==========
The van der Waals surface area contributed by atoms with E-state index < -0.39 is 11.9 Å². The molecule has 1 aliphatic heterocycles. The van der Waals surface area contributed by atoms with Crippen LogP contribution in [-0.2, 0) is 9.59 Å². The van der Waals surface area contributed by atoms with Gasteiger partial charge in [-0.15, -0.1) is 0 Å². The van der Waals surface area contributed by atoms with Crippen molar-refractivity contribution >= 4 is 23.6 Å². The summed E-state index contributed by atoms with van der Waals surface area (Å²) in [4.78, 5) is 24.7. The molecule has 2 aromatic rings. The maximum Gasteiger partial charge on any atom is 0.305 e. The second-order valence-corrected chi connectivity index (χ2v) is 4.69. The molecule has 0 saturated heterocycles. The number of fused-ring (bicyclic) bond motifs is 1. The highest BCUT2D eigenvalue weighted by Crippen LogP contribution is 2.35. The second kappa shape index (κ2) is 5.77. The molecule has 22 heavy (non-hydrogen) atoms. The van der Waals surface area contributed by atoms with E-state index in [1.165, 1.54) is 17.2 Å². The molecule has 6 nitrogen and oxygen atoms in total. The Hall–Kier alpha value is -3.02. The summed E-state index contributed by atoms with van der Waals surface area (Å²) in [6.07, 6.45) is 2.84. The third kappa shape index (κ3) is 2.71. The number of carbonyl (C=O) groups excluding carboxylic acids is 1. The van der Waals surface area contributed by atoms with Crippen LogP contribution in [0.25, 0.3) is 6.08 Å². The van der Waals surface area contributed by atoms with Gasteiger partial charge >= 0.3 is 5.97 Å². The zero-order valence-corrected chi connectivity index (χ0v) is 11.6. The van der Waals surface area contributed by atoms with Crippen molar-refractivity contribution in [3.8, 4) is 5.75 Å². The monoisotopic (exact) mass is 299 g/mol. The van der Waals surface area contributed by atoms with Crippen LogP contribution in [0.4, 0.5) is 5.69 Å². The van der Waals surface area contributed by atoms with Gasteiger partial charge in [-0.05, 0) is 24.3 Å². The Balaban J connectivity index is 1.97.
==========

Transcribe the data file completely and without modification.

The van der Waals surface area contributed by atoms with E-state index < -0.39 is 11.9 Å². The molecule has 1 aliphatic heterocycles. The van der Waals surface area contributed by atoms with Crippen LogP contribution in [-0.2, 0) is 9.59 Å². The van der Waals surface area contributed by atoms with Gasteiger partial charge in [-0.15, -0.1) is 0 Å². The van der Waals surface area contributed by atoms with Crippen molar-refractivity contribution >= 4 is 23.6 Å². The summed E-state index contributed by atoms with van der Waals surface area (Å²) in [4.78, 5) is 24.7. The molecule has 2 aromatic rings. The maximum Gasteiger partial charge on any atom is 0.305 e. The second-order valence-corrected chi connectivity index (χ2v) is 4.69. The molecule has 0 saturated heterocycles. The number of fused-ring (bicyclic) bond motifs is 1. The highest BCUT2D eigenvalue weighted by Crippen LogP contribution is 2.35. The second kappa shape index (κ2) is 5.77. The molecule has 22 heavy (non-hydrogen) atoms. The van der Waals surface area contributed by atoms with E-state index in [1.165, 1.54) is 17.2 Å². The molecule has 6 nitrogen and oxygen atoms in total. The Hall–Kier alpha value is -3.02. The summed E-state index contributed by atoms with van der Waals surface area (Å²) in [6.07, 6.45) is 2.84. The third kappa shape index (κ3) is 2.71. The number of carbonyl (C=O) groups excluding carboxylic acids is 1. The van der Waals surface area contributed by atoms with Crippen LogP contribution in [0.25, 0.3) is 6.08 Å². The van der Waals surface area contributed by atoms with Gasteiger partial charge >= 0.3 is 5.97 Å². The zero-order valence-corrected chi connectivity index (χ0v) is 11.6. The van der Waals surface area contributed by atoms with Crippen molar-refractivity contribution in [3.8, 4) is 5.75 Å². The monoisotopic (exact) mass is 299 g/mol. The van der Waals surface area contributed by atoms with Crippen LogP contribution in [0.4, 0.5) is 5.69 Å². The van der Waals surface area contributed by atoms with Gasteiger partial charge in [-0.05, 0) is 24.3 Å². The Balaban J connectivity index is 1.97.